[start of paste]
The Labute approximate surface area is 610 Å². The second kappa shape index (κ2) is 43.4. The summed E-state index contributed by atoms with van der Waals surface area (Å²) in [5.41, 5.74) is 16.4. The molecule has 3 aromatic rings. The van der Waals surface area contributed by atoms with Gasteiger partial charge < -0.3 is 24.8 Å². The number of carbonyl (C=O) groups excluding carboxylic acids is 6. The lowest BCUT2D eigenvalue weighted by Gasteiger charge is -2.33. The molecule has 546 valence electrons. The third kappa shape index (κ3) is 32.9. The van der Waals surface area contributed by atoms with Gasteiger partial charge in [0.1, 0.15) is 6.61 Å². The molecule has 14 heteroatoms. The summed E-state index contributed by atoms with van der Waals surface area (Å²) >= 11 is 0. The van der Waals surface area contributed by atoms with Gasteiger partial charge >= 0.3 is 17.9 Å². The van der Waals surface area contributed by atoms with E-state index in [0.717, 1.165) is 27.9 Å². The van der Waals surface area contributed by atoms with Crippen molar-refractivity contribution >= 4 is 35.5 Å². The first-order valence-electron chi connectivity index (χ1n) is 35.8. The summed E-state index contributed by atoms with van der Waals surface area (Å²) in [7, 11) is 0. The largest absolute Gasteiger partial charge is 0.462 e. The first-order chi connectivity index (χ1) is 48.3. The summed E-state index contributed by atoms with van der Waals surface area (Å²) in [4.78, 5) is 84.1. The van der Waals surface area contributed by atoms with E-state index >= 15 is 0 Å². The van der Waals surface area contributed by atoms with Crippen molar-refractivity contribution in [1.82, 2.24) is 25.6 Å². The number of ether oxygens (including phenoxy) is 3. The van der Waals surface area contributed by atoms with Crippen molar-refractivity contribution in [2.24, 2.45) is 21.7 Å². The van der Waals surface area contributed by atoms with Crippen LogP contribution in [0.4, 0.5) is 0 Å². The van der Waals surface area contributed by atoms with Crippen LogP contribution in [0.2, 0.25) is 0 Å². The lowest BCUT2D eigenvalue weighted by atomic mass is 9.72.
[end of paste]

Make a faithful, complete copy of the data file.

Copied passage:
The Labute approximate surface area is 610 Å². The second kappa shape index (κ2) is 43.4. The summed E-state index contributed by atoms with van der Waals surface area (Å²) in [5.41, 5.74) is 16.4. The molecule has 3 aromatic rings. The van der Waals surface area contributed by atoms with Gasteiger partial charge < -0.3 is 24.8 Å². The number of carbonyl (C=O) groups excluding carboxylic acids is 6. The lowest BCUT2D eigenvalue weighted by Gasteiger charge is -2.33. The molecule has 546 valence electrons. The third kappa shape index (κ3) is 32.9. The van der Waals surface area contributed by atoms with Gasteiger partial charge in [0.1, 0.15) is 6.61 Å². The molecule has 14 heteroatoms. The summed E-state index contributed by atoms with van der Waals surface area (Å²) >= 11 is 0. The van der Waals surface area contributed by atoms with Gasteiger partial charge >= 0.3 is 17.9 Å². The van der Waals surface area contributed by atoms with E-state index in [0.717, 1.165) is 27.9 Å². The van der Waals surface area contributed by atoms with Crippen molar-refractivity contribution >= 4 is 35.5 Å². The first-order valence-electron chi connectivity index (χ1n) is 35.8. The summed E-state index contributed by atoms with van der Waals surface area (Å²) in [7, 11) is 0. The largest absolute Gasteiger partial charge is 0.462 e. The first-order chi connectivity index (χ1) is 48.3. The summed E-state index contributed by atoms with van der Waals surface area (Å²) in [4.78, 5) is 84.1. The van der Waals surface area contributed by atoms with E-state index >= 15 is 0 Å². The van der Waals surface area contributed by atoms with Crippen molar-refractivity contribution in [1.82, 2.24) is 25.6 Å². The number of ether oxygens (including phenoxy) is 3. The van der Waals surface area contributed by atoms with Crippen molar-refractivity contribution in [2.24, 2.45) is 21.7 Å². The van der Waals surface area contributed by atoms with Crippen LogP contribution in [0.4, 0.5) is 0 Å². The van der Waals surface area contributed by atoms with Crippen LogP contribution in [0.2, 0.25) is 0 Å². The lowest BCUT2D eigenvalue weighted by atomic mass is 9.72.